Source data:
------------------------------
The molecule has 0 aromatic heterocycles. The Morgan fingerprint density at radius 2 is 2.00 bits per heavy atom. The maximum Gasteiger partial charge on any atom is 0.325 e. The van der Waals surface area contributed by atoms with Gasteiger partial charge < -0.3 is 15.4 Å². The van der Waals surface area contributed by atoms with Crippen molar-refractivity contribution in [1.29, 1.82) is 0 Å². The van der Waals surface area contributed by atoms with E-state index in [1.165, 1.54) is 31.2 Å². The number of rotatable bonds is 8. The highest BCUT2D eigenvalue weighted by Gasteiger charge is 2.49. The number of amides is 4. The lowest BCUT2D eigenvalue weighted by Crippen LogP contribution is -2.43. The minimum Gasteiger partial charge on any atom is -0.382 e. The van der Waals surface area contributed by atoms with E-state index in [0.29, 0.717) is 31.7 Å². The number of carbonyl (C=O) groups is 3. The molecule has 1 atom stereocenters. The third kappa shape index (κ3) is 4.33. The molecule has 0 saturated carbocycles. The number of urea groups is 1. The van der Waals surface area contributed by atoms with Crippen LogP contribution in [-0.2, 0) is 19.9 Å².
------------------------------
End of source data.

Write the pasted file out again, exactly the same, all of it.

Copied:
The molecule has 0 aromatic heterocycles. The Morgan fingerprint density at radius 2 is 2.00 bits per heavy atom. The maximum Gasteiger partial charge on any atom is 0.325 e. The van der Waals surface area contributed by atoms with Gasteiger partial charge < -0.3 is 15.4 Å². The van der Waals surface area contributed by atoms with Crippen molar-refractivity contribution in [1.29, 1.82) is 0 Å². The van der Waals surface area contributed by atoms with E-state index in [1.165, 1.54) is 31.2 Å². The number of rotatable bonds is 8. The highest BCUT2D eigenvalue weighted by Gasteiger charge is 2.49. The number of amides is 4. The lowest BCUT2D eigenvalue weighted by Crippen LogP contribution is -2.43. The minimum Gasteiger partial charge on any atom is -0.382 e. The van der Waals surface area contributed by atoms with E-state index in [0.29, 0.717) is 31.7 Å². The number of carbonyl (C=O) groups is 3. The molecule has 1 atom stereocenters. The third kappa shape index (κ3) is 4.33. The molecule has 0 saturated carbocycles. The number of urea groups is 1. The van der Waals surface area contributed by atoms with Crippen LogP contribution in [-0.2, 0) is 19.9 Å².